Michael Schudson

 

On his book The Rise of the Right to Know: Politics and the Culture of Transparency, 1945–1975

Cover Interview of February 13, 2019

The wide angle

This book has a specific origin in a book I published in 1998. In The Good Citizen: A History of American Civic Life, I argued that the character of American civic life cannot be measured on a single dimension in which we become better or worse citizens with a better or worse civic life. Instead, the very concept of a good citizen changed – at least three times in the course of U.S. history. I presented this account as a critique of some influential thinkers who understood American civic life to be in sharp decline from a better era – the era of the 1950s.

I took particular aim at the work of Robert Putnam in his brilliant – but I think deeply mistaken – Bowling Alone (1995). Surely, I thought, and contrary to Putnam, American civic life, on balance, is better in the 1990s or 2000s than in the 1950s! Obviously, it is more inclusive now than it was then. Neither women nor African-Americans nor gays and lesbians can have much nostalgia for the 1950s. But beyond that obvious point, some other things have improved enormously, and one of those things is that transparency has become a more widely shared value. These days, doctors tell their patients with cancer that they have cancer; in the 1950s, that was rare. In the 1950s, the doctor-patient relationship was highly paternalistic, and this went largely unquestioned. Medical research did not seek the informed consent of people that research physicians enrolled in experiments. Members of Congress routinely hid their voting from public view. Are we not, on balance, much better off now that individuals’ autonomy in making decisions about their own lives is much more recognized and honored than it was in the 1950s?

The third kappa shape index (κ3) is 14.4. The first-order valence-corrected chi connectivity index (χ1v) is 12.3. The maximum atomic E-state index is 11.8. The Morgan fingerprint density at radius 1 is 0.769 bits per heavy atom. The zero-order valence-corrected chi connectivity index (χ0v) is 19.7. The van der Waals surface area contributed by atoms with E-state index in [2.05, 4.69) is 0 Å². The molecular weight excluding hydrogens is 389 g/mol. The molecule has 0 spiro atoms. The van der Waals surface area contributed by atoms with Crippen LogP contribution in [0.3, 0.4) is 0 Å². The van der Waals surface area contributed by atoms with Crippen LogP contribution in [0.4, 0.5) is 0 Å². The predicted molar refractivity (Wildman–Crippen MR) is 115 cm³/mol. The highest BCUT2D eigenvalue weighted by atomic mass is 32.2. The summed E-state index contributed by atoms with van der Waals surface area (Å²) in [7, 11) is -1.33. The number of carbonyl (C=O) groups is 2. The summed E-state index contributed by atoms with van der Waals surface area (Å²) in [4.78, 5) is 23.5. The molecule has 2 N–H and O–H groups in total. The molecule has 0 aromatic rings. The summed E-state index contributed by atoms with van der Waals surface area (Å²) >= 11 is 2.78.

But, I wondered, how much changed and how did it change? This book takes transparency in a wide variety of conditions, including government transparency, to be a valuable part of a high-quality civic life and to have clearly improved in the post-1950s era. But what, I wondered, is the history of the shift to greater transparency? No one had really tackled that topic as a whole. My aim was to make a good start on the project.